These are the words I wrote for the Interfaith Vigil in Support of the LGBTQ community that was held last night in our community.
I am so glad you are here tonight. What you are doing here matters.
There are a lot of voices out there telling us to be afraid. Be afraid of the transgender person. Be afraid of the gay person. Be afraid of the poor woman and the Black man. Be afraid of the Mexican immigrant, the Guatemalan immigrant, the Syrian refugee. Be afraid of the Muslim. Be afraid.
I won’t presume to speak for other faith traditions, but I know that the Christian community has given the LGBTQ community cause to be afraid. We have painted our bigotry with the patina of piety. We have taken the words given to us so that we might know and share the heart of God and we have turned them into weapons that we have used against our LGBTQ neighbors. We have done harm. And I am truly sorry.
I want to find ways to counter the voices that tell us to be afraid. How do we silence the voices of fear? We replace them. We replace the voices of fear with a voice that whispers hope, a voice that sings courage, a voice that lets out battle cry of love.
I can’t guarantee that tonight will be a safe space. No one can make that promise. Not any more. But together we can create a brave space. A space where we show up. We show up with strong backs and confident grips, and knocking knees and sweaty palms. We show up with clarity of purpose and wobbly beliefs. We show up as people who know they are loved and as those who are desperately lonely. And we bravely claim and proclaim that all people are beloved children of God. Something happens when we create a brave space like that – we experience love – we experience giving it and receiving it. Friends, perfect love drives out all fear.
Thank you for being brave with me tonight.
When my ex-husband moved out he didn’t want to take anything that was ours. He also left large things that were his. His dining room table. His treadmill. Like a refugee, he left with the things he could carry. For months I was finding things that he forgot – books on shelves and clothes in the laundry.
I hate the treadmill. It mocks me whenever I walk by it. It’s an exercise deterrent. It’s big, ugly and loud. It’s the machine equivalent of the guy at the gym who grunts and sprawls across the mat intended to be shared. I never used it. I wanted him to take it. He insisted he didn’t have room. No, he didn’t want to store it. He thought maybe I would want to use it. (Was that a crack about my weight? He had always appreciated my curves).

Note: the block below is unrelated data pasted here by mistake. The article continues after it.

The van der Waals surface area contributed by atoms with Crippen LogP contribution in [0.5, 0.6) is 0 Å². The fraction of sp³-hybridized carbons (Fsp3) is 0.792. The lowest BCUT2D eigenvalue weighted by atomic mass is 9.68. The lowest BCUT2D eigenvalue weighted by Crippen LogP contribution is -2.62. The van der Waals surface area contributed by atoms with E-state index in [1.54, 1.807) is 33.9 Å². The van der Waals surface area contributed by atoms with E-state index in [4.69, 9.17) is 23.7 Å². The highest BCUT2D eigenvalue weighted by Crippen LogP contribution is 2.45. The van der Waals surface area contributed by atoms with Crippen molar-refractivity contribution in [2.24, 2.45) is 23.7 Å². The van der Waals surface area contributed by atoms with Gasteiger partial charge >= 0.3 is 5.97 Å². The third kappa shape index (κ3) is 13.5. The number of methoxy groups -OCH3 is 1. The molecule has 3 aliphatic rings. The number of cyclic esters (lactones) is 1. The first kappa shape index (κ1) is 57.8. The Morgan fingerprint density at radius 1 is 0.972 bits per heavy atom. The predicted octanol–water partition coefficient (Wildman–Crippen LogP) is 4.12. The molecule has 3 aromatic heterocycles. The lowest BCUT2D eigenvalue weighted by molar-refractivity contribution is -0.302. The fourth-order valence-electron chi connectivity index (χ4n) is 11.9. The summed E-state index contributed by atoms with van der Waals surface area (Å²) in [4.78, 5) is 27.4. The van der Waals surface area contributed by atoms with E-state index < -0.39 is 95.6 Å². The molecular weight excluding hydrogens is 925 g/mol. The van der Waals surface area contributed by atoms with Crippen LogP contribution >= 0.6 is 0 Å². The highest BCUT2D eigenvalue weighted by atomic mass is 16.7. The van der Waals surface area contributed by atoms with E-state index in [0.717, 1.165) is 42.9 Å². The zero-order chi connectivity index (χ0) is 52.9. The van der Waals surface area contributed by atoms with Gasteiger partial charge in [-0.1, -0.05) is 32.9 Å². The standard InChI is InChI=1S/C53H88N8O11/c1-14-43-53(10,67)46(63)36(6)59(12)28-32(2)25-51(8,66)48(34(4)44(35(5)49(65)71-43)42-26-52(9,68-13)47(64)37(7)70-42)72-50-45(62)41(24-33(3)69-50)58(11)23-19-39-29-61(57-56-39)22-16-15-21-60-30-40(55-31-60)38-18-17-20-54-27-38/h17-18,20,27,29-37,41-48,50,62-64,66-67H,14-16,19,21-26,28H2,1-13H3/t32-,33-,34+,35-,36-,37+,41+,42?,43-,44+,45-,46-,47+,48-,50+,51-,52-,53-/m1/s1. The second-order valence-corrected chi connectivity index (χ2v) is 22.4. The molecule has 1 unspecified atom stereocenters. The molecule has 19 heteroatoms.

I was jealous that he could make a clean break. A fresh start. A do-over. I was left to clean up the pieces. Dissolve the bank accounts, forward his mail, change the answering machine. He got to pretend our marriage was a bad dream. I had to stumble over the artifacts of our life together.
I put the photo albums and hanging pictures in a closet. I threw out the random socks that had been mixed in with mine. I gave his dining room table to our church rummage sale.
When you’ve been wounded and the pain makes it hard to even breath, it’s tempting to purge everything so that there’s nothing that sits on your heart when you look at it. But the ink drawings over the fireplace are from our trip to Seattle when we got engaged. The Greek tablecloth is from our honeymoon. His mother purchased the delicate creamer and sugar bowl when she visited him in Ireland, where he lived for a year in his 20’s. A few years back, he and I drove circumference of the Irish isle. Those are good, if complicated, memories.
I was planning to sell the treadmill but then I used it last week. It was handy when I didn’t have time to get to the gym for a full work out. I huffed a prayer of thanks and forgiveness to him in my head for leaving it.
Photo by Greg Metzler
I used to think it was the answers that mattered. I’m discovering it’s the questions. Answers are about getting the good grade, earning approval, meeting the expectation.
Questions are where the power is – and the risk. Questions can disrupt and unsettle. Questions take us into unknown territory. They create intimacy; reveal truth. Questions reflect the truth that every soul is a mystery and that God can never be boxed.
We religious types get it wrong when we think our faith is about answers and not questions. I am grateful to a former pastor of the church I serve who assured a now faithful member that figuring out exactly what she believed was not a prerequisite to being part of a church. “A community of faith,” he said, “is full of people asking the same questions you are. You will be in good company.”
I regret unasked questions. Not because my curiosity wasn’t satiated but because I missed the chance to bridge the gulf between I and Thou. I squandered the opportunity to stand with another on the sacred ground of their story.
Asking questions requires a promise. If I overstep, I will back out as gracefully as I can. If my asking makes something spill out I promise to find a mop and put up a caution sign on the floor. I promise to sit beside you on the shore of the lake that your soul pours out.
I regret not asking the questions that would have unmasked me in the asking. What do you see when you gaze at me? Why aren’t we friends anymore? Declarations of love and statements of hurt are questions in disguise: Do you feel the same way? Are you sorry?
I make up stories to finish unfinished conversations. I write these tales in my head as I walk my dog and they are masterpieces. But they are not true. Accepting that some questions will forever be unasked and unanswered is part of letting go and moving on.
I am grateful to those who have asked me questions that helped my real self show up. What is stirring in your soul? Can you imagine being in love again? How are you…really?
Questions tell us that we are wondrously made because we are worth wondering about.